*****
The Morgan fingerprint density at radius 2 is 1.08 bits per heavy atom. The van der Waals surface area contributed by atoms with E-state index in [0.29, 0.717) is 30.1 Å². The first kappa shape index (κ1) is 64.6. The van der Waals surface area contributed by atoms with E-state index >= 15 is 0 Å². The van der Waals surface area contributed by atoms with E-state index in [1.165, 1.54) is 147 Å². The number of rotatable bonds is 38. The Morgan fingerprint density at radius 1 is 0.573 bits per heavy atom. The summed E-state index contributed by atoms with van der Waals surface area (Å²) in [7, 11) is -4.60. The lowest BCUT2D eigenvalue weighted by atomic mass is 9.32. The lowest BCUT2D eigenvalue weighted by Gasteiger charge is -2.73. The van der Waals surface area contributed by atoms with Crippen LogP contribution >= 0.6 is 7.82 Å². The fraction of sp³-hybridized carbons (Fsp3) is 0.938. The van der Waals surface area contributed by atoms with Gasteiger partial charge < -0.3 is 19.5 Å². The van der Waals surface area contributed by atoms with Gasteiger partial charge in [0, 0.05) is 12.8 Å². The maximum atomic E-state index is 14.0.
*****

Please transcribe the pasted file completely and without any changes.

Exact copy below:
The Morgan fingerprint density at radius 2 is 1.08 bits per heavy atom. The van der Waals surface area contributed by atoms with E-state index in [0.29, 0.717) is 30.1 Å². The first kappa shape index (κ1) is 64.6. The van der Waals surface area contributed by atoms with E-state index >= 15 is 0 Å². The van der Waals surface area contributed by atoms with E-state index in [1.165, 1.54) is 147 Å². The number of rotatable bonds is 38. The Morgan fingerprint density at radius 1 is 0.573 bits per heavy atom. The summed E-state index contributed by atoms with van der Waals surface area (Å²) in [7, 11) is -4.60. The lowest BCUT2D eigenvalue weighted by atomic mass is 9.32. The lowest BCUT2D eigenvalue weighted by Gasteiger charge is -2.73. The van der Waals surface area contributed by atoms with Crippen LogP contribution >= 0.6 is 7.82 Å². The fraction of sp³-hybridized carbons (Fsp3) is 0.938. The van der Waals surface area contributed by atoms with Gasteiger partial charge < -0.3 is 19.5 Å². The van der Waals surface area contributed by atoms with Gasteiger partial charge in [0, 0.05) is 12.8 Å². The maximum atomic E-state index is 14.0.